It was thrilling to see and experience so many fascinating, compelling, and ingenious showcases from our students, faculty, and school families.
From programming microcontrollers and woodworking to crafting with clay and exploring augmented reality, the rich diversity of topics was a delight to experience. It was also the perfect way to commemorate a significant Magellan milestone: the upcoming opening of our Forever Home! But, before saying farewell to Anderson Lane, we wanted to celebrate the impact of maker-centered learning has had within our school and community.
About Maker Faire
The very first Maker Faire was held in the San Francisco Bay Area in 2006 and was the brainchild of Make:
magazine. This annual event became a global phenomenon (even the White House
hosted several) and played a major role in raising awareness around the Maker Movement, a philosophy with both cultural
influences. Not surprisingly, this style of maker-centered learning, called constructionism
, is the cornerstone of Magellan Innovation.
Between 2007 and 2019, Austin held its own annual Maker Faire events
, which I was fortunate to take part in, both as a participant and as an organizer of its maker education programming. And although Maker Faires are less prolific these days, the fun, dynamic, and community spirit that these events foster made it the obvious format for the school's innovation exhibition.
Fun fact: one common question is why is there an "e" in Maker Faire? According to Make:, they chose this spelling because faire is French for "to do" - which is what these fairs are all about!
Meet the Makers
The Magellan School Maker Faire
, much to our delight, featured 26 exhibits, workshops, and projects from across the community. For those who weren't able to attend, here is a small sample of what was there so see and do.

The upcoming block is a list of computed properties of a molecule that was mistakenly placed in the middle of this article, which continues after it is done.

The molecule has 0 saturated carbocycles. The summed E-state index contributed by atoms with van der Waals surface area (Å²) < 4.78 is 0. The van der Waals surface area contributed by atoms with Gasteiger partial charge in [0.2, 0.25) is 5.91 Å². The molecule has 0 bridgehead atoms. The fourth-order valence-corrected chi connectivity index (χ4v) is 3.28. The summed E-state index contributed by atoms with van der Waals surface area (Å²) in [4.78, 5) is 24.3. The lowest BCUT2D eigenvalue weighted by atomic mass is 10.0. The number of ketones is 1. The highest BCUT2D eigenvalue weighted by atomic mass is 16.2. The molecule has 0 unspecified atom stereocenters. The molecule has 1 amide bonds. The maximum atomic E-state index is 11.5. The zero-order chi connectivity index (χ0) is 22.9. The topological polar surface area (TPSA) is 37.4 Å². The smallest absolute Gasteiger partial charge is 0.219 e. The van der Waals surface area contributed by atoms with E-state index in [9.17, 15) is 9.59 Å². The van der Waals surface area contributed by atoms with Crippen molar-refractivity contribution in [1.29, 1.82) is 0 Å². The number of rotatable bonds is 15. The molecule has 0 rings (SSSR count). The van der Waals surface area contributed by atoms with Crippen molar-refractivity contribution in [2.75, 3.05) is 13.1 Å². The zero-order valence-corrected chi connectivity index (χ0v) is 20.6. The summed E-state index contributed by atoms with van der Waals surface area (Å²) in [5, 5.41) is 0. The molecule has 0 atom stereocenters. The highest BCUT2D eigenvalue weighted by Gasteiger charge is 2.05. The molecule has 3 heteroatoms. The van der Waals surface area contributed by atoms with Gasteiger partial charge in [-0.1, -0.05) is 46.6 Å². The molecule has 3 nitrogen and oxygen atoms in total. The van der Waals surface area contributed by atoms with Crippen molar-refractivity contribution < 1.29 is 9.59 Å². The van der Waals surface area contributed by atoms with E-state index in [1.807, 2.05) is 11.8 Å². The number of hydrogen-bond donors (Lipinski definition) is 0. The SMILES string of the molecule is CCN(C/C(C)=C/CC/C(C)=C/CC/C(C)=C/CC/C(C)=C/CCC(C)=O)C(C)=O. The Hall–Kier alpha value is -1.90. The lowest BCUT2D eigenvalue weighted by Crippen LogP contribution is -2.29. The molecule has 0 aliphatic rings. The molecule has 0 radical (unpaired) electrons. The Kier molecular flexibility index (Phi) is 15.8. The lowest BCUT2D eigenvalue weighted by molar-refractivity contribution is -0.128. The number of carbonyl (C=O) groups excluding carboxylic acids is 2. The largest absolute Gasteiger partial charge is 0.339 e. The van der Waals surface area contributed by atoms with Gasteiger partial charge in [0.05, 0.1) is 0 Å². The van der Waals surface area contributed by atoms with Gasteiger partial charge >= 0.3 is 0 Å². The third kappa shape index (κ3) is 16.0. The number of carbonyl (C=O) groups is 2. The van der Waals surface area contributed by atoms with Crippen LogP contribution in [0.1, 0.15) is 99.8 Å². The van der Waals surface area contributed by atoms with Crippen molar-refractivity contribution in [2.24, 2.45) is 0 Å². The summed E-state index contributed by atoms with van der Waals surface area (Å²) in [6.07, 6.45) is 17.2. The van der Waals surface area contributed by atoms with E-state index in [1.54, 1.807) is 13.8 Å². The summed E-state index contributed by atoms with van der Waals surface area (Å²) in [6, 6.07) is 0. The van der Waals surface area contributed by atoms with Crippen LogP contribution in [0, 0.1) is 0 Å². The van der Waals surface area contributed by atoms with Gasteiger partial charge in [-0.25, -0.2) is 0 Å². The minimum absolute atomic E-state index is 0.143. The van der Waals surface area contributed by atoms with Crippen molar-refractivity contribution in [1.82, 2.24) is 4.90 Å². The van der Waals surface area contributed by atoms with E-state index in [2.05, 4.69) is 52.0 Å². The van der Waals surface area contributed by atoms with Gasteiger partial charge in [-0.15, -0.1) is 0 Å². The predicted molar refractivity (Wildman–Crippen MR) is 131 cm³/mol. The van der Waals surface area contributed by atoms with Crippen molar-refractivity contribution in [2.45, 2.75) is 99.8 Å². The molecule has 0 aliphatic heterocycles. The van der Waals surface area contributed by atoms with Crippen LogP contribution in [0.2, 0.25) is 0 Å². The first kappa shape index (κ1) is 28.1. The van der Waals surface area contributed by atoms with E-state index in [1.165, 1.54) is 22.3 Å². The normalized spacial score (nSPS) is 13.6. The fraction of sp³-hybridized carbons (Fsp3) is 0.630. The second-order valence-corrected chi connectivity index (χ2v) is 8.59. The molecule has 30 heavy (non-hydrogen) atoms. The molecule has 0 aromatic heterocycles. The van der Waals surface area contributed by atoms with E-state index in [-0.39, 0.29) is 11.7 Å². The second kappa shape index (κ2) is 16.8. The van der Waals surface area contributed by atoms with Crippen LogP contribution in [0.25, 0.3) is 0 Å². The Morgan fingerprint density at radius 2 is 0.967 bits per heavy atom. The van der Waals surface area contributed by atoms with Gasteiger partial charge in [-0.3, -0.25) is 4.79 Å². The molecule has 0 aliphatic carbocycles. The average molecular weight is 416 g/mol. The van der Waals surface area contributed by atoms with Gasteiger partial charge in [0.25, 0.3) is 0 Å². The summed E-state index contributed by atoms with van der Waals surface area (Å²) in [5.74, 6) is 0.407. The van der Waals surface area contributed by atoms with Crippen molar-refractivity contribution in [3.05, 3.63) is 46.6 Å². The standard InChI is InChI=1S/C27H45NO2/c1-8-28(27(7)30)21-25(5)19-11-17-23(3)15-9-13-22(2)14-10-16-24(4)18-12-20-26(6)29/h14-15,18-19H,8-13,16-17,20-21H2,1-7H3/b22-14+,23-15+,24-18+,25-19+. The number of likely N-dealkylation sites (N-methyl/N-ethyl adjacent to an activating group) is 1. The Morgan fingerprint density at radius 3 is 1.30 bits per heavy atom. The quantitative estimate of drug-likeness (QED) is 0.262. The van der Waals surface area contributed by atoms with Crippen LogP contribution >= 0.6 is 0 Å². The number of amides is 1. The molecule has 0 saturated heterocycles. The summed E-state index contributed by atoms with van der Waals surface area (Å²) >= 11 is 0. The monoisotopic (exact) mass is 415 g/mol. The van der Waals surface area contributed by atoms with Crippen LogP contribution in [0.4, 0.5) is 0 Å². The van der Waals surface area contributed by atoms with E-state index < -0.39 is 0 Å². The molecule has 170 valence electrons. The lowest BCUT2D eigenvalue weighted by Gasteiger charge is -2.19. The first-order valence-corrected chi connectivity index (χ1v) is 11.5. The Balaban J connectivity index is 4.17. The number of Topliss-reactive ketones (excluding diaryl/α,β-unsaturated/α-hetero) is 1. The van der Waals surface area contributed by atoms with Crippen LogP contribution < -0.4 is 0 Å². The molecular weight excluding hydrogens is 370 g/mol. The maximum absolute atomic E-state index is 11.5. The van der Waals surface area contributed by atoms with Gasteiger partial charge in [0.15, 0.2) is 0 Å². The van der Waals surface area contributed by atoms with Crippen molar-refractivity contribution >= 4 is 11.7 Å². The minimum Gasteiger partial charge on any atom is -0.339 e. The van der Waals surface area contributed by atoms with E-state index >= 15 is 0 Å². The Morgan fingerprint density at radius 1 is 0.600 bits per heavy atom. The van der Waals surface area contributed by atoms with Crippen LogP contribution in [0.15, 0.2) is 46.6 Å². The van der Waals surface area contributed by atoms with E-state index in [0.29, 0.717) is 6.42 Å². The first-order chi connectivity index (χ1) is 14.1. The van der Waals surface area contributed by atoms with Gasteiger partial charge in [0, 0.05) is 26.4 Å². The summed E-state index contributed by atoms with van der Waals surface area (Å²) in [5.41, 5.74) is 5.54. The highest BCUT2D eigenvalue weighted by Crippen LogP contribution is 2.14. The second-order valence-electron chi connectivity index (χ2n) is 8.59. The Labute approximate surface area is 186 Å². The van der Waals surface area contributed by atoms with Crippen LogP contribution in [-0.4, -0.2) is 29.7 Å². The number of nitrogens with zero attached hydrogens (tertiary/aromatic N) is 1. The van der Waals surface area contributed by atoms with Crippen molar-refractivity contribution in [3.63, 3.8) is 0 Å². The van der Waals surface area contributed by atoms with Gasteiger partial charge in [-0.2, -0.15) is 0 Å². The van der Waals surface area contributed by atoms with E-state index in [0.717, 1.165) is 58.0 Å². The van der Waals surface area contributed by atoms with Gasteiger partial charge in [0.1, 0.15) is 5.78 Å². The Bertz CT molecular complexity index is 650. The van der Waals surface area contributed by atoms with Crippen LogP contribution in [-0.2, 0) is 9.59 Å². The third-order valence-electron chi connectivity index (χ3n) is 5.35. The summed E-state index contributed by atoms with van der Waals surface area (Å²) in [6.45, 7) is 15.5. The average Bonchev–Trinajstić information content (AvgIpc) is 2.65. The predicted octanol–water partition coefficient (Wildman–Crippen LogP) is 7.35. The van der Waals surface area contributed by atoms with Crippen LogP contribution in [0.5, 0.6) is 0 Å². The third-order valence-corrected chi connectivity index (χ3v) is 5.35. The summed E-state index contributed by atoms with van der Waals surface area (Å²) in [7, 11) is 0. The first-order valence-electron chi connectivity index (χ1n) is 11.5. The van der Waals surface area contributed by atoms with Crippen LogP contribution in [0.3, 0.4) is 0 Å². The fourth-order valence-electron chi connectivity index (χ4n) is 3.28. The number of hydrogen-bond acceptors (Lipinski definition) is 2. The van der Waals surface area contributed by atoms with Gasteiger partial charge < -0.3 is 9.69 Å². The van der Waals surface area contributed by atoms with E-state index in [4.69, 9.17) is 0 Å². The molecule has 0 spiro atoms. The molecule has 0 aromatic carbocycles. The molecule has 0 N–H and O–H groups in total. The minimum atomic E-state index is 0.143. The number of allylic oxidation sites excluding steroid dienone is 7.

One of the first people to reply to our Call for Makers was Naomi, a 5th grader who wanted to share her stellar digital fabrication skills. She told the team that she, "wanted to spark up the creativity and interest in someone else, like Ms. Sofia and Mr. Patrick did with me." This is maker-empowerment in action!
Beside student-led workshops, we also had Magellan parents sharing some of their entrepreneurial talents, like Lydia Contreras, Co-Founder of Griö
, who facilitated an engineering design activity with students.
One of our favorite areas was the ToyBox 3D printer station. Third grade student volunteers from Ms. Mansi's class exemplified the idea of student agency as they operated, performed troubleshooting, and helped other 3D print a plethora of models for attendees.
Leading up to the event, Ms. Mansi shared that, "Students are very motivated to use the 3D printer, and have demonstrated great creativity in looking for objects to print that are related to the UOI. The best part is the student agency and collaboration it has fostered in my classroom, as students help each other and learn to independently navigate the use of the printer without disrupting classroom procedures!"
The Future of Innovation
Starting with the founding of the Francis-Lo i.lab for Design + Making in 2017 to the implementation of Maker Accelerator
in 2021, Magellan Innovation, like the school itself, has evolved, adapted, and grown over time.
And while we'll look back fondly on our time here at Anderson Lane, we are also excited to have two separate innovation labs to better support our community at the new campus. Besides a PYP innovation space, the venerable i.lab, there will also be the bauhaus-design lab ("b.lab" for short) that will be geared for middle and high school maker-centered learning experiences.
And since we're doubling the makerspaces, our hope is to double the size of our next School Maker Faire. Whether as an attendee or as a Maker, we hope to see you there!